US cybersecurity agency warns suspected Russian hacking campaign broader than previously believed

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An alarming new alert issued by the Department of Homeland Security’s cyber arm Thursday revealed that Russian hackers suspected of a massive, ongoing intrusion campaign into government agencies, private companies and critical infrastructure entities used a variety of unidentified tactics and not just a single compromised software program.

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Specifically, the Cybersecurity and Infrastructure Security Agency said it has determined that the SolarWinds Orion software vulnerability disclosed earlier this week is not the only way hackers compromised a variety of online networks — warning that in some cases, victims appeared to have been breached despite never using the problematic software.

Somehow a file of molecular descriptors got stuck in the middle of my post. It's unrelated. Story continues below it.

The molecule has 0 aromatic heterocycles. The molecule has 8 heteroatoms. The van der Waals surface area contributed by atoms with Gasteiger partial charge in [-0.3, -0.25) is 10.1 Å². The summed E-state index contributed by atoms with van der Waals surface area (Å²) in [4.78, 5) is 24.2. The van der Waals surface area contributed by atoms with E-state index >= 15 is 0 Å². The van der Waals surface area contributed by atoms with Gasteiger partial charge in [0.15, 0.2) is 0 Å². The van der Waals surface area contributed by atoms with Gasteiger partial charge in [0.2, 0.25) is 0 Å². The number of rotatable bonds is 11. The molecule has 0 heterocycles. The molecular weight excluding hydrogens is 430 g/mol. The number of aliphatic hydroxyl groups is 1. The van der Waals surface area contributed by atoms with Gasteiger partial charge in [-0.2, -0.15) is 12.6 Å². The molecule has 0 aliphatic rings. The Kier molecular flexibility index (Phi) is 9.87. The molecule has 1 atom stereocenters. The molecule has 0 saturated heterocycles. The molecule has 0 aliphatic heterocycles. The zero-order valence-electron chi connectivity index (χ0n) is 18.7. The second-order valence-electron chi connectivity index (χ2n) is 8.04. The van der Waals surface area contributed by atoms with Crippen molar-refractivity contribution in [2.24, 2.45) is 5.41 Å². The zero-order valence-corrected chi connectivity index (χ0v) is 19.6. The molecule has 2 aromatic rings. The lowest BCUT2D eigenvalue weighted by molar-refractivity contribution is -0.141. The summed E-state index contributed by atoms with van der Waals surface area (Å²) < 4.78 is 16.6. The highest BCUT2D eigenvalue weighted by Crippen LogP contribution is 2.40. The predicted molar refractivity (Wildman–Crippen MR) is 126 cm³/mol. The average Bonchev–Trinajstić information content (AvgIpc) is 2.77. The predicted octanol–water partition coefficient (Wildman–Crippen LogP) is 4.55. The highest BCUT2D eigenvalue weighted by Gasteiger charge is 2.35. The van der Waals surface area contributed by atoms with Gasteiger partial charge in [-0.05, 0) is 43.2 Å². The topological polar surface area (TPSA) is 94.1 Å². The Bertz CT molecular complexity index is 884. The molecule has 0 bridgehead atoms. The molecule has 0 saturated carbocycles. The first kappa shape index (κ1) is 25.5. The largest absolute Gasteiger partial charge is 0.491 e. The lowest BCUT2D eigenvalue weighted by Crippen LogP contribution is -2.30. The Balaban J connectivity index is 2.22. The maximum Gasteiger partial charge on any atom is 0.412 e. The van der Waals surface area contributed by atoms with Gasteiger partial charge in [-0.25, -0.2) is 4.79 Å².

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The news will likely only compound already escalating concerns about the scale and scope of the data breach, which CISA said Thursday “poses a grave risk” to networks across both the public and private sector.

“CISA has determined that this threat poses a grave risk to the Federal Government and state, local, tribal, and territorial governments as well as critical infrastructure entities and other private sector organizations,” the alert issued by the agency said. “CISA expects that removing this threat actor from compromised environments will be highly complex and challenging for organizations.”

The agency also acknowledged Thursday that the hackers used “tactics, techniques and procedures that have not yet been discovered,” adding that it is continuing to investigate whether, and how, other intrusion methods may have been used since the campaign began months ago.

The analysis comes as the list of US agencies, private companies and other entities affected by the hacking campaign continues to increase.

Hours after the CISA alert was released, the US Energy Department said it had evidence that hackers accessed some of its networks using the same malware associated with the ongoing data breach already impacting almost half a dozen federal agencies.

The department maintains that the impact has been “isolated to business networks” and “has not impacted the mission essential national security functions of the Department, including the National Nuclear…